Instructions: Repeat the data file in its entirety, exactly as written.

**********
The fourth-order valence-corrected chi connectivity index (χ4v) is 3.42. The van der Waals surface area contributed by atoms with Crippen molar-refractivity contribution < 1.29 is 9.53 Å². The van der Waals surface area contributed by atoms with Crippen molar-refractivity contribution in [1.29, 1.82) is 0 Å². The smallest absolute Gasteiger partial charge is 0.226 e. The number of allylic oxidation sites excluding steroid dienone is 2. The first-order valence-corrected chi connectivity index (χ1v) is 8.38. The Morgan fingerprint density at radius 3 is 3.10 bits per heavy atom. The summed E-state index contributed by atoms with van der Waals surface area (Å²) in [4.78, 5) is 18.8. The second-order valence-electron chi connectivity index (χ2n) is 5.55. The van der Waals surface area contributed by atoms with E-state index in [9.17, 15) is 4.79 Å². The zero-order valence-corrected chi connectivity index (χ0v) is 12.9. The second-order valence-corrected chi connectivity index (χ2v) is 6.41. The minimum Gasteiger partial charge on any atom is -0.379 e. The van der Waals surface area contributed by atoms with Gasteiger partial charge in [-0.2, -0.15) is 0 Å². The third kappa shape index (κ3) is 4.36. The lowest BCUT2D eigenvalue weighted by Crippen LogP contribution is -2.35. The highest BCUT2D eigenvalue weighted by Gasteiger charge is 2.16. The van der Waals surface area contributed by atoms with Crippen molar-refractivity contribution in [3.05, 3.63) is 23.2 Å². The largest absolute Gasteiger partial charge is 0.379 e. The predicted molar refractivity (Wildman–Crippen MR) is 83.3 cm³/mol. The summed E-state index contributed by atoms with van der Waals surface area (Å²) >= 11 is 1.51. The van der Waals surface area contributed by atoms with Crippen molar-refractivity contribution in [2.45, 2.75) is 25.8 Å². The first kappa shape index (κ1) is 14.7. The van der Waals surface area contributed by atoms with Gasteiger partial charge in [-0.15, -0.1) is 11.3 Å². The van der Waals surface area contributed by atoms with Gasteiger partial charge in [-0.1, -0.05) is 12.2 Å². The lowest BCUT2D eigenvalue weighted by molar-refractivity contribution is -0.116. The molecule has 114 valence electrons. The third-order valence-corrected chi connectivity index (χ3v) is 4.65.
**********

The fourth-order valence-corrected chi connectivity index (χ4v) is 3.42. The van der Waals surface area contributed by atoms with Crippen molar-refractivity contribution < 1.29 is 9.53 Å². The van der Waals surface area contributed by atoms with Crippen molar-refractivity contribution in [1.29, 1.82) is 0 Å². The smallest absolute Gasteiger partial charge is 0.226 e. The number of allylic oxidation sites excluding steroid dienone is 2. The first-order valence-corrected chi connectivity index (χ1v) is 8.38. The Morgan fingerprint density at radius 3 is 3.10 bits per heavy atom. The summed E-state index contributed by atoms with van der Waals surface area (Å²) in [4.78, 5) is 18.8. The second-order valence-electron chi connectivity index (χ2n) is 5.55. The van der Waals surface area contributed by atoms with E-state index in [9.17, 15) is 4.79 Å². The zero-order valence-corrected chi connectivity index (χ0v) is 12.9. The second-order valence-corrected chi connectivity index (χ2v) is 6.41. The minimum Gasteiger partial charge on any atom is -0.379 e. The van der Waals surface area contributed by atoms with Gasteiger partial charge in [-0.2, -0.15) is 0 Å². The third kappa shape index (κ3) is 4.36. The lowest BCUT2D eigenvalue weighted by Crippen LogP contribution is -2.35. The highest BCUT2D eigenvalue weighted by Gasteiger charge is 2.16. The van der Waals surface area contributed by atoms with Crippen molar-refractivity contribution in [3.05, 3.63) is 23.2 Å². The largest absolute Gasteiger partial charge is 0.379 e. The predicted molar refractivity (Wildman–Crippen MR) is 83.3 cm³/mol. The summed E-state index contributed by atoms with van der Waals surface area (Å²) >= 11 is 1.51. The van der Waals surface area contributed by atoms with Crippen molar-refractivity contribution in [2.45, 2.75) is 25.8 Å². The first kappa shape index (κ1) is 14.7. The van der Waals surface area contributed by atoms with Gasteiger partial charge in [-0.15, -0.1) is 11.3 Å². The van der Waals surface area contributed by atoms with Gasteiger partial charge in [-0.1, -0.05) is 12.2 Å². The lowest BCUT2D eigenvalue weighted by molar-refractivity contribution is -0.116. The molecule has 114 valence electrons. The third-order valence-corrected chi connectivity index (χ3v) is 4.65.